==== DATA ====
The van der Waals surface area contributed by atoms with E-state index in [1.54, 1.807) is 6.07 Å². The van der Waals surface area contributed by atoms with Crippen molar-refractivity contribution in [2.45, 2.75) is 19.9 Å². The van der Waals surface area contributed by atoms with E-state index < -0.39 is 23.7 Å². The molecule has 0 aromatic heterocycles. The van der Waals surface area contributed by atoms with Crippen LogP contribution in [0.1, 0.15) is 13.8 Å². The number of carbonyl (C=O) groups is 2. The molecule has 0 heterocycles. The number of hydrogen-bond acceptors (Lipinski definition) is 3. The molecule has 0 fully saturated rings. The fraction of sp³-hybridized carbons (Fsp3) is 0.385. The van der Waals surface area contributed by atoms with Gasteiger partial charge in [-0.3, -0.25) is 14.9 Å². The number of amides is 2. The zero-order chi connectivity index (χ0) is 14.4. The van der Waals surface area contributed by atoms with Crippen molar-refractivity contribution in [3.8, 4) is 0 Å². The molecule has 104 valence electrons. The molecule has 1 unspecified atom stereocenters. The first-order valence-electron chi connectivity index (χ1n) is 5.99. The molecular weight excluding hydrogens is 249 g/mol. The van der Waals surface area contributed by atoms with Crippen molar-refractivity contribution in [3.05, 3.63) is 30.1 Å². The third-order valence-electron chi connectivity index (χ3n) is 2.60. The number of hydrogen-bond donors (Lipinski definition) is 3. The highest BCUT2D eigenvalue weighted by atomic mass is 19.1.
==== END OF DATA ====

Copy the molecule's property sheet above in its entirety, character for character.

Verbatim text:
The van der Waals surface area contributed by atoms with E-state index in [1.54, 1.807) is 6.07 Å². The van der Waals surface area contributed by atoms with Crippen molar-refractivity contribution in [2.45, 2.75) is 19.9 Å². The van der Waals surface area contributed by atoms with E-state index < -0.39 is 23.7 Å². The molecule has 0 aromatic heterocycles. The van der Waals surface area contributed by atoms with Crippen LogP contribution in [0.1, 0.15) is 13.8 Å². The number of carbonyl (C=O) groups is 2. The molecule has 0 heterocycles. The number of hydrogen-bond acceptors (Lipinski definition) is 3. The molecule has 0 fully saturated rings. The fraction of sp³-hybridized carbons (Fsp3) is 0.385. The van der Waals surface area contributed by atoms with Gasteiger partial charge in [-0.3, -0.25) is 14.9 Å². The number of amides is 2. The zero-order chi connectivity index (χ0) is 14.4. The van der Waals surface area contributed by atoms with Crippen molar-refractivity contribution in [3.8, 4) is 0 Å². The molecule has 104 valence electrons. The molecule has 1 unspecified atom stereocenters. The first-order valence-electron chi connectivity index (χ1n) is 5.99. The molecular weight excluding hydrogens is 249 g/mol. The van der Waals surface area contributed by atoms with Crippen molar-refractivity contribution in [3.05, 3.63) is 30.1 Å². The third-order valence-electron chi connectivity index (χ3n) is 2.60. The number of hydrogen-bond donors (Lipinski definition) is 3. The highest BCUT2D eigenvalue weighted by atomic mass is 19.1.